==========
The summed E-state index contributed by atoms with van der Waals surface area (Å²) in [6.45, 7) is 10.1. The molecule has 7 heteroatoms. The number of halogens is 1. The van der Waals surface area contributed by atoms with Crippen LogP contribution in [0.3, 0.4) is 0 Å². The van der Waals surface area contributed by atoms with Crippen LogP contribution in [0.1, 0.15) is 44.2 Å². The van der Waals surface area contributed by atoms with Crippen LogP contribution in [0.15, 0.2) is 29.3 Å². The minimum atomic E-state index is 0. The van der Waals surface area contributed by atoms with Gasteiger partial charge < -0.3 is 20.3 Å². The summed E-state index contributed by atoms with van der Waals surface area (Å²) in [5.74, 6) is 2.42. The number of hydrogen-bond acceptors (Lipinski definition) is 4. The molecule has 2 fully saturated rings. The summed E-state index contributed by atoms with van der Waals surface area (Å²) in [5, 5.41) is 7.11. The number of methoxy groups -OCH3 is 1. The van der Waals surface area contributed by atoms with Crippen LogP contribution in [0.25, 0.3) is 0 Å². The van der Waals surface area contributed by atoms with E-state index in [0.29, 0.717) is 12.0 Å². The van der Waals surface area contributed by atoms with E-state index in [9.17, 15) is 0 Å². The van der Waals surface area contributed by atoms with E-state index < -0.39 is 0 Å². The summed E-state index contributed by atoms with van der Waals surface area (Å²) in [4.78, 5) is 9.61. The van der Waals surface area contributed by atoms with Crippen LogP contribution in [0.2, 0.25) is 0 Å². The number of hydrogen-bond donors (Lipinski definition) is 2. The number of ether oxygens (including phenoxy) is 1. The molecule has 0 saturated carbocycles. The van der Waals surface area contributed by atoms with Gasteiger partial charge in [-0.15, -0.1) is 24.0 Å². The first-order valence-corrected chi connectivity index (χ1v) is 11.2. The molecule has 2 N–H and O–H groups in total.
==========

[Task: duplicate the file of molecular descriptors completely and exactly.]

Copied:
The summed E-state index contributed by atoms with van der Waals surface area (Å²) in [6.45, 7) is 10.1. The molecule has 7 heteroatoms. The number of halogens is 1. The van der Waals surface area contributed by atoms with Crippen LogP contribution in [0.3, 0.4) is 0 Å². The van der Waals surface area contributed by atoms with Crippen LogP contribution in [0.1, 0.15) is 44.2 Å². The van der Waals surface area contributed by atoms with Crippen LogP contribution in [0.15, 0.2) is 29.3 Å². The minimum atomic E-state index is 0. The van der Waals surface area contributed by atoms with Gasteiger partial charge < -0.3 is 20.3 Å². The summed E-state index contributed by atoms with van der Waals surface area (Å²) in [5.74, 6) is 2.42. The number of hydrogen-bond acceptors (Lipinski definition) is 4. The molecule has 2 fully saturated rings. The summed E-state index contributed by atoms with van der Waals surface area (Å²) in [5, 5.41) is 7.11. The number of methoxy groups -OCH3 is 1. The van der Waals surface area contributed by atoms with Crippen LogP contribution in [0.25, 0.3) is 0 Å². The van der Waals surface area contributed by atoms with E-state index in [0.29, 0.717) is 12.0 Å². The van der Waals surface area contributed by atoms with E-state index in [9.17, 15) is 0 Å². The van der Waals surface area contributed by atoms with E-state index < -0.39 is 0 Å². The summed E-state index contributed by atoms with van der Waals surface area (Å²) in [4.78, 5) is 9.61. The van der Waals surface area contributed by atoms with Crippen LogP contribution in [0.2, 0.25) is 0 Å². The number of hydrogen-bond donors (Lipinski definition) is 2. The number of ether oxygens (including phenoxy) is 1. The molecule has 0 saturated carbocycles. The van der Waals surface area contributed by atoms with Gasteiger partial charge in [-0.15, -0.1) is 24.0 Å². The first-order valence-corrected chi connectivity index (χ1v) is 11.2. The molecule has 2 N–H and O–H groups in total.